There’s nothing particularly unusual about this—of course, many people have been to these public and world-renowned museums. We don’t pass in front of Washington Crossing the Delaware at the Met and exclaim to our fellow tourists, “What?! You too?!” But there’s something special about the Blaschka glass models, something that stays with you. Perhaps the visitor can somehow tell that a father and son labored over them for half a century. Or perhaps they are only impossibly beautiful, and uncanny, and suggestive of entire worlds. Either way, it’s undeniable: these flowers are alive.
Once the models themselves have sucked you in, it’s a matter of time before you start to wonder more about the hands that made them. As I started to learn more about the Blaschkas the details felt first endearing, then increasingly important. Leopold and Rudolf’s ancestors had worked with glass for centuries; they made costume jewelry, laboratory equipment, glass eyes for medical use as well as taxidermy. (How that interchange has haunted me!) Leopold first began modeling flowers for his own amusement; then for the amusement of a prince who displayed them in his palace in Prague; then, as Darwin published On the Origin of Species and the mid-nineteenth century developed a fad for aquariums, for public museums that were suddenly springing up everywhere. Leopold and Rudolf established themselves as the preeminent artisans of scientific glass models; from there, perhaps it was only a matter of time before Harvard signed them to an exclusive contract.
To me at least, there are splinters of information here that glint brighter than glass. Everywhere in the Blaschkas’ story one encounters the beautiful, messy interplay between art and craft—decorative brooches and laboratory beakers; models fashioned for scientific study, ending up in art museums. Equally resonant is the family business of it all, the lifelong professional partnership of a parent and child. (“The only way to become a glass modeler of skill,” Leopold once joked, “is to get a good great-grandfather who loved glass.”) And, perhaps most compelling to me, the Blaschkas’ story often juxtaposes the scientifically, even medically serious and the downright goofy—besides costume jewelry and princely bouquets, the Harvard museum includes a display dedicated to “Lotte,” a snail Rudolf found in his garden with a shell that spiraled to the left rather than the right. He kept Lotte for eight years until she “died a natural death” in 1922.
There are, of course, experts on the Blaschkas in many fields—archivists; biologists; art conservators; historians on multiple continents. There has been at least one international conference devoted to their work. The Corning Museum’s resources and programs are bottomless. My knowledge of the Blaschkas is something far lesser, a collage of gift-shop details. I can tell you hardly anything of substance about the education, the career, or the Wares’ brass-tacks funding of these artists and their work—but I know by heart, think often and fondly, of Rudolf’s careful field note upon trying his first banana. (“They taste good, and I like eating them.”) The museums’ gestures toward more thorough explanation—like Harvard’s display of a glass bouquet presented by Leopold to Elizabeth C. and Mary Lee Ware, who financed the collection—have always felt to me like charismatic but cryptic artifacts that I lack the context to interpret. (This is, no doubt, largely due to my own eccentric attention span whenever I find myself in dimly lit rooms full of fascinating objects.)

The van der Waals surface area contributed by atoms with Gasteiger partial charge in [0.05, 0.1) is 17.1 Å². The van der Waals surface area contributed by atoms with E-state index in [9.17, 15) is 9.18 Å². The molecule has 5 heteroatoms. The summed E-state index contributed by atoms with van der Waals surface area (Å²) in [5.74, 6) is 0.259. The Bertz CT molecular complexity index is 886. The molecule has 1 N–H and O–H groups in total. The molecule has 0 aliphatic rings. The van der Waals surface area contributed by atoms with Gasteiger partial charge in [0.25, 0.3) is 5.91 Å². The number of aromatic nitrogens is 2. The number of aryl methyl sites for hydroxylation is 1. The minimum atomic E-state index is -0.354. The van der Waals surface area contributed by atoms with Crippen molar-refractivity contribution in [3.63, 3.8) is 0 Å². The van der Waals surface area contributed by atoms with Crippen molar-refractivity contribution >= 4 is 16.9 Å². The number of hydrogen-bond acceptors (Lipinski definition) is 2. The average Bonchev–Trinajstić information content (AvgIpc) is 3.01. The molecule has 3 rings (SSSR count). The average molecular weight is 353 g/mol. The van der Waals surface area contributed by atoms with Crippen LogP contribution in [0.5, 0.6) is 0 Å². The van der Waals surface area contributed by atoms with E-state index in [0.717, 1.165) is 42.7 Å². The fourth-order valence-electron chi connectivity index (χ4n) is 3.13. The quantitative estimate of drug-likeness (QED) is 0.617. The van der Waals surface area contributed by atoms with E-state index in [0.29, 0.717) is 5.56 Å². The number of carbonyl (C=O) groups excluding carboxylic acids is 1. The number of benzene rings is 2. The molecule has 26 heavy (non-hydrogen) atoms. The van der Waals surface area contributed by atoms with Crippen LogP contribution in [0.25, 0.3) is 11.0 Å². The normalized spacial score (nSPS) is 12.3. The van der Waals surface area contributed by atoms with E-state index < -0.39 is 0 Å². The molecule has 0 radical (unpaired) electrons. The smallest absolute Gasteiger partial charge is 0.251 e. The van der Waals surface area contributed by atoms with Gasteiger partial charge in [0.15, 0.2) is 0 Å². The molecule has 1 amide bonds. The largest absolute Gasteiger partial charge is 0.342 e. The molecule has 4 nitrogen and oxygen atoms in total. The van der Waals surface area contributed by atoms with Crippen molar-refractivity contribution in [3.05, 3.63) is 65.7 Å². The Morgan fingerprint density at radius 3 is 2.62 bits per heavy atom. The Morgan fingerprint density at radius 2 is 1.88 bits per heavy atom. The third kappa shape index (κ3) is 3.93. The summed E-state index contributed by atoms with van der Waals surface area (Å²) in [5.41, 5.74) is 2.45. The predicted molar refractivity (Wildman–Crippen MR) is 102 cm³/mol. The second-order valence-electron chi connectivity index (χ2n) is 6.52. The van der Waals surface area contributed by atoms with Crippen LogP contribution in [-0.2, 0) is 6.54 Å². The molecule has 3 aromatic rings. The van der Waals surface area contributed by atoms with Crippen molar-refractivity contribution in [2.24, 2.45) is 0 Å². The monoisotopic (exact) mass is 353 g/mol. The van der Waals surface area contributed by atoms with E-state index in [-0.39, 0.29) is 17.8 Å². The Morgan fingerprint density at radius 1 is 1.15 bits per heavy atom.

Even as I strove to learn more about Leopold and Rudolf, the inherent mystery surrounding their work persisted. The most resonant detail I uncovered—even better than Rudolf’s banana review—was a photograph of him visiting the glass flowers at Harvard in 1892. I call it a photo of Rudolf, but the viewer would be forgiven for missing him entirely: across an echoing room full of glass-topped display cases, with a balcony tier above, he is a vanishingly small, featureless figure shrinking against the far wall. He seems to be intentionally trying to disappear into the background. And yet the caption accompanying the image, from his letter home about the visit, reads: “With delight and emotion, I saw all the old friends united here.” I’ve come back to this juxtaposition often, for what it says to me about creative work: overwhelming emotion meeting the urge to fade into the wallpaper.
Retracing all this, the road I took to writing Glassworks feels all but inevitable. My novel ended up being a fictional biography, not of the Blaschkas, but of the glass models themselves—and, in a way, of their descendants. The gap between the vague figure in the background and the glittering immortal display cases began to feel, to me, like the most interesting part—almost more compelling even than the glass flowers themselves, the mystique surrounding the “secret” methods of their creation. (And our collective reluctance to believe, even as we watch a modern demo unfold on YouTube before our eyes, that there is no secret method; that perhaps what we are missing is only talent and patience and a benevolent family legacy.)
There are so many mysteries in life, so many lost or repackaged secrets, so many obfuscating reliquaries. Things unknowable; things we might have known if we had asked the right people; things we try to tell each other and fail; things we must relearn over and over. Things we stumble into again and again in the dim halls of life’s museums, but which every time seem too amazing to be real. I felt profoundly lucky, that day a few years back, watching the glassblowers at work in Corning and realizing with a start that I had been in that room before—that something was right in front of me, demanding to be recognized.